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Frequently Asked Questions About the Melissa Virus
Last Updated: May 24, 1999
We received reports on May 24, 1999 that the Melissa virus is spreading as RTF files. Files that are true RTF format do not contain macros. Because macros are not in true RTF files anti-virus scanning tools do not scan the files for macro viruses by default. This is being taken advantage of by simply renaming a Word document containing the Melissa macro virus to end in the .RTF extension.
We have first-hand reports of more than 300 organizations affected, covering more than 100,000 individual hosts.
No. Under some circumstances, confidential documents can be leaked without the user's knowledge. These circumstances include the use of a single template file by more than one user, and the transmission of an infected document to another user who has not previously been infected. Additionally, if you fail to clean up the virus correctly and completely (for example, by not cleaning the normal.dot file) you may expose confidential information at a later time.
We have received reports of other variants of Melissa, including one named Papa. At the present time, we have not received a significant number of reports of Papa outbreaks. If you practice antivirus precautions on a regular basis, you can protect yourself against Papa and other variants of Melissa.
No. According to the Department of Energy's Computer Incident Advisory Capability (CIAC), macro viruses for Microsoft Word appeared as early as 1995, with over 1000 variants for Word and other products by 1998. See http://www.ciac.org/ciac/bulletins/i-023.shtml for more information.
Melissa was different from other macro viruses because of the speed at which it spread. The first confirmed reports of Melissa were received on Friday, March 26, 1999. By Monday, March 29, it had reached more than 100,000 computers. Some sites had to take their mail systems off-line. One site reported receiving 32,000 copies of mail messages containing Melissa on their systems within 45 minutes.
No. Macro viruses can affect other products, including other products from Microsoft such as Excel and Powerpoint. The Papa virus, for instance, is reported to be spread via Excel.
Melissa requires user interaction to propagate, therefore we do not consider it a worm. However, Melissa can propagate quickly from one computer to another with minimal interaction required by the user.
The Melissa virus can infect files stored on and shared with MacOS-based systems running Word 98. However, when the virus runs on MacOS systems, it is not able to send electronic mail, and its propagation will be slower on MacOS systems.
At best, marking the normal.dot file read only is a stop-gap protection. On Windows 98/95 systems and on MacOS, viruses can circumvent the read-only protection. Instead, we recommend setting Word to prompt the user before making any changes to the normal.dot file if you are concerned about changes to that file.
Disable macros by default. Use caution when operating any product when macros are enabled. Keep your antivirus products up-to-date. Be leery of unsolicited documents or executable programs received in electronic mail. Beware of software that comes from untrusted sources.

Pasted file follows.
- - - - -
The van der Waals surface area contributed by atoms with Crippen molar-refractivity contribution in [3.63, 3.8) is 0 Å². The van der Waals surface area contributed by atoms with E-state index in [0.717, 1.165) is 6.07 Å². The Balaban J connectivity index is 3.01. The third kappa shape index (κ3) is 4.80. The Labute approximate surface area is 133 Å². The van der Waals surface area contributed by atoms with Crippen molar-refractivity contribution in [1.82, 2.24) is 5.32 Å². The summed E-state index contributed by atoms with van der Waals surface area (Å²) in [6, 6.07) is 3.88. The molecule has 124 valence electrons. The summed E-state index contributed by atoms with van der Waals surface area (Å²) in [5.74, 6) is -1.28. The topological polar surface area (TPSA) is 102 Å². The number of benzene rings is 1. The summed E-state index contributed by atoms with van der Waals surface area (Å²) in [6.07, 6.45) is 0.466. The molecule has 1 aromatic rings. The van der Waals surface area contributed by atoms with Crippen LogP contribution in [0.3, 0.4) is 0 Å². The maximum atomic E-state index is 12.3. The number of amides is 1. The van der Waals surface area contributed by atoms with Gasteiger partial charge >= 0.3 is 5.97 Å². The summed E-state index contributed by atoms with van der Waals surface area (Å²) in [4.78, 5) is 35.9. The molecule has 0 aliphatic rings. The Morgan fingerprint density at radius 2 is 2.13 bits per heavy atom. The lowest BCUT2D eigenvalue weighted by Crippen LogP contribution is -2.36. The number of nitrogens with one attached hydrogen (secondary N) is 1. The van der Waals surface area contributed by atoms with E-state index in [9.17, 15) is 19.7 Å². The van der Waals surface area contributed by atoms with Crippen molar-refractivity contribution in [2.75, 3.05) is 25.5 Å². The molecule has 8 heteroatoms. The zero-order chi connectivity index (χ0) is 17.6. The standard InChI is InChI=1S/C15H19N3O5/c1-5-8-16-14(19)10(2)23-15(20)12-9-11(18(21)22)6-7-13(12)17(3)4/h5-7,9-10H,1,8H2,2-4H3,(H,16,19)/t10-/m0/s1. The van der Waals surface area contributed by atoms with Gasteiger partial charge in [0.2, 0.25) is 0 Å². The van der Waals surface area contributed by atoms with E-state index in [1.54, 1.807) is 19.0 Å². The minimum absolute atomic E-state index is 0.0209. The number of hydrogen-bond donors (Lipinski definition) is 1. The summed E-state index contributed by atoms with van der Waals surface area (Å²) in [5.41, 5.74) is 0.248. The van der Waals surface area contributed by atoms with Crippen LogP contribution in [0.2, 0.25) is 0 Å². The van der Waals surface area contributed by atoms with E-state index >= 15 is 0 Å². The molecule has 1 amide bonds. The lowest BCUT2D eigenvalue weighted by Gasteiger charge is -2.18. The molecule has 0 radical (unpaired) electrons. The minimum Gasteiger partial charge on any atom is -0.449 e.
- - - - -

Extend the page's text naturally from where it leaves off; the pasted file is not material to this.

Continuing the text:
The CERT Coordination Center is a technical organization. We concentrate on the technical aspects of computer security problems. We have no legal authority and we do not "catch the bad guys."
If it is installed, Outlook is used by the virus to send mail. Otherwise, Melissa behaves like a normal virus: you can infect others by carelessly sharing files.
The mailer you use to read mail doesn't matter. The virus will use Outlook, if Outlook is installed, to send copies of itself. How you receive it doesn't matter.
Systems that rely solely on pattern matching to recognize the virus can be used as a stop gap measure to prevent the spread of a particular virus, but will fail as soon as the virus mutates so that it no longer matches the pattern. This can be very effective as a short-term fix, but will not provide long-term protection.
Melissa was relatively non-destructive and easily detected. Variants could be significantly more destructive or stealthy. We strongly encourage you to be aware of the risks posed by viruses and other computer security concerns at all times.
Outlook 98 and Outlook 2000 for Windows platforms can be used to propagate the virus. Microsoft Word 97 and Word 2000 for Windows and Word 98 for Macintosh can be used by the virus to infect other documents. Earlier versions of Word, including Word 95, cannot be used to infect other documents, nor can Outlook Express on any platform be used to propagate the virus via email.
It was named Melissa by the antivirus software vendors.
Yes. To be affected by Melissa and other, similar macro viruses, you must open the attachment and permit macros to run. You cannot be affected by Melissa or similar viruses merely by receiving the email.
Yes. We encourage you to notify them. More information about dealing with incidents can be found in our Incident Reporting Guidelines at
If this option is checked, Word will give you a warning any time you open a document that has macros embedded in it. The warning will give you the opportunity to prevent any macros from running.
No. While Melissa is a macro virus, Happy99.exe is a Trojan horse program. For more information about Happy99.exe, please see Incident Note IN-99-02 Happy99.exe Trojan Horse at
This document is available from: http://www.cert.org/tech_tips/Melissa_FAQ.html
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Copyright 1999 Carnegie Mellon University.